When you put a new set of violin strings on your violin, even when they are the same exact brand, it can be quite astonishing (in a happy way), how much better your violin will sound and how better you will play. The new high end synthetic strings, like the Evah Pirazzi Gold, or Thomastik Peter Infeld, have almost no ‘break in’ time. Some of the ‘difficult’ passages suddenly ‘sound’ and the notes ‘pop’ out so much easier. Also, you’ll notice how much easier it is to get the notes to respond etc… One of the most important factors that explain this, that string wear out so gradually, from hours and hours of playing, daily, weeks, month and so on, it is just incredibly hard to remember how much better they were before (while new). Once the new ones are on, it’s an eye opening experience.
There are several factors when weighing what causes a string to break down. First, there’s the actual materials the string is made from: steel core, synthetic core, or even gut. Then, what are they wrapped with? Tungsten, aluminum, silver etc… While steel is by far the longest lasting, the sound not nearly as good as say with a more expensive synthetic material or for that matter, gut. Softer materials like gut sound great on a violin, but they are the most expensive and wear down the fastest because they are softer, or easier to damage. Some strings (like gut!) can actually break JUST from a sudden weather change, while it is still in the case!
So steel lasts the longest, but not nearly the best sounding. Gut, while some of the newest brands still use gut (even though it is a ‘old’) material, they too can break while playing or just get ‘tired’ and wear out. Synthetic strings are great because they will not breakdown as quickly or as violently as a gut string, but have a very responsive, warm tone.
How much playing and how hard do you play? Again, because of the super slow decay, even professional violinists sometimes (often) cannot really tell how bad the state of their strings are because it is so slow usually, you can see or hear in short time periods, but many know with say, a heavy orchestra schedule, of playing 7-9 rehearsals/concerts a week, that if they just remember to switch out their old set for new, every 6 months, they’re fine. Other factors come into ‘play’: Got an important performance coming up? A recital, a few days or a week before that big day. Same with an important audition. An interesting side note here is that you might even want to change to new strings even during the preparation (practice) time weeks BEFORE the audition or performance, because old tired strings will make you believe and/or think that it is YOU and not the string’s slow response keeping you from hearing exactly as you wish or know it should sound like.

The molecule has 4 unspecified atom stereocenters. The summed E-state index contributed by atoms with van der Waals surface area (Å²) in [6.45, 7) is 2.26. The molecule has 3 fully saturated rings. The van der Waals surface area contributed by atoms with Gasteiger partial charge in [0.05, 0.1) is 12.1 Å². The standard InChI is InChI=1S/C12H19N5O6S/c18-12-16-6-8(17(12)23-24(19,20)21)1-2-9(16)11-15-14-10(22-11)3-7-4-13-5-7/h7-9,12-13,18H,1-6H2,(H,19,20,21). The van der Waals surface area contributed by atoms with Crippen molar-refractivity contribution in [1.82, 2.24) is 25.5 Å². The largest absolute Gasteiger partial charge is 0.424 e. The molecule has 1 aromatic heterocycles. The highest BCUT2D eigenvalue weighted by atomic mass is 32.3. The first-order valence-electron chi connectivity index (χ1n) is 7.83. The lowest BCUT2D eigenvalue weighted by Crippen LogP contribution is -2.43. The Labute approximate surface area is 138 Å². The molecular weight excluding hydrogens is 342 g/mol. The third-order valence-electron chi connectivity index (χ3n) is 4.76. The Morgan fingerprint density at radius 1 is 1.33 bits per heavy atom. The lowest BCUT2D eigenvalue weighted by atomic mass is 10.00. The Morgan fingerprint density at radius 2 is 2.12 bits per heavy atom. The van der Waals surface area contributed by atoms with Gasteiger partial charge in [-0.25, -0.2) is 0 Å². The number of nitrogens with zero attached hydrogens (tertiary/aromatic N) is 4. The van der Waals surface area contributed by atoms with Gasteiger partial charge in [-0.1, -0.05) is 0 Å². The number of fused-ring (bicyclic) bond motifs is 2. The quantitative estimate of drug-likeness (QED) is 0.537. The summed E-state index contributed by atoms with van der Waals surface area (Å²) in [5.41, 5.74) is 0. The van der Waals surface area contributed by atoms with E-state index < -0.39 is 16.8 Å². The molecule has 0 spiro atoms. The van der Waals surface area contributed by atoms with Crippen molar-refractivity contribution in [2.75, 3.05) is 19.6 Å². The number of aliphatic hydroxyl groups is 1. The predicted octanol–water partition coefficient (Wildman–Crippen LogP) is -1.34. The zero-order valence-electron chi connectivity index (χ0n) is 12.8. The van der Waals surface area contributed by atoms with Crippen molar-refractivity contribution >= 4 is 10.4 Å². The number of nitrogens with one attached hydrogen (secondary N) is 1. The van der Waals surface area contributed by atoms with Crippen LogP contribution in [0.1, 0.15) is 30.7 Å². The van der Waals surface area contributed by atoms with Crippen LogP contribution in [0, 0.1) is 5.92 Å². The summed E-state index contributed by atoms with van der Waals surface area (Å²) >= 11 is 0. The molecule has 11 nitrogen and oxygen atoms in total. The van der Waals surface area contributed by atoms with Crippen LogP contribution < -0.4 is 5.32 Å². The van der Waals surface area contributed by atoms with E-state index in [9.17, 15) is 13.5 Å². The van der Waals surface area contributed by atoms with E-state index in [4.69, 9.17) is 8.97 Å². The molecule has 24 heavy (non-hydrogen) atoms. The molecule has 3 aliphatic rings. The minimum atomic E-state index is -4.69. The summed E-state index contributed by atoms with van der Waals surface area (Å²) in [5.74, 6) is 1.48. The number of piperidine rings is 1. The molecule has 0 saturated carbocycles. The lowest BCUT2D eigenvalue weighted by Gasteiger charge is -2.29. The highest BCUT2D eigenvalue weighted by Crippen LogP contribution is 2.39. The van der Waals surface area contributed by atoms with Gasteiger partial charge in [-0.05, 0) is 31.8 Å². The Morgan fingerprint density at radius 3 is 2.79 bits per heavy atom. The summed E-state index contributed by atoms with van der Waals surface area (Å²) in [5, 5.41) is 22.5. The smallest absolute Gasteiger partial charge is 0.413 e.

Also, players that play more aggressively or over play, will and can wear out a set of good violin strings in half the time.
Set up and issues with the violin can also cause string to prematurely wear or break.
If you are seeing your strings wear out near the nut (by the scroll), where the string is unraveling or you can see a noticeable ‘ding’ there, have your luthier/violin repairman have a look at the nut grooves are not too narrow or pinching the string there. If it is pinching the string (too narrow) to let the string glide freely with tuning, it will quickly start to pull the outer winding apart at the nut. Same with the bridge grooves. Make sure that there is nothing that is sharp there or too narrow.
Why do A strings wear out sooner than the other 3 strings? When players (usually professional) buy new whole sets, they will often buy a 2nd new A string of the same brand and thickness.
A strings are usually made in aluminum. Aluminum is softer and therefore will ‘go’ before a silver one will. Additionally, because the A string is between two others (D and E) the player is just not able to switch a more pressing angle (like he can on a G or E) without having another neighboring string to accidentally run into (or bow) at the same time. So again, A’s wear out quicker because they are usually made from softer materials and can be player much harder than the others because of how they are positioned in relation to the neighboring strings.
- Combined Custom Sets
- Pirastro Violin Strings
- Thomastik-Infeld Violin Strings
- D’Addario Violin Strings
- Corelli Strings
- Westminster E’s
- Baroque Violin Strings
- You name it…we combine it!
- Evah Pirazzi, Passione, Obligato, Gold Label, Olive, Chorda, Eudoxa and Paranito and Tonica
- Dominants, Infeld Blue, Infeld Red, Peter Infeld and Vision
- Helicore, Zyex, Prelude, Golden Spiral, Kaplan, Pro Arte
- Helicore, Kaplan and Prelude cello strings
- Brilliant, Nefrit, Ametyst, Karneol
- Westminster E strings in all sizes
- Strings geared to be used in “period" music…gut strings.
Here's helpful information for customers unsure about which violin strings would best suit their needs & more related links:
- When to change your strings
- What Violin Strings Are Good for Beginners
- How to clean your strings
- Which Violin Strings to Buy for a Rental?
- What so great about Evah Pirazzi Violin Strings?
- Thomastik-Infeld Dominant Strings
- Famous Violinst’s String Brand Choices (Interesting!)
- Violin String Combinations
- The Upright Bass
- Good Student Violin Strings
- Cello Strings
- Bobelock Violin Case
- Upright Bass Strings
- Bam Violin Cases
- Placing an Order
- Old Violin Versus New Violin
- Violin Humidity
- Phoenix Violin Teachers
- Studying the Violin in College
- Violin Orchestra Audition
- Cheap Student Violin Strings
- Special E String Packet Sampler …the VSESP!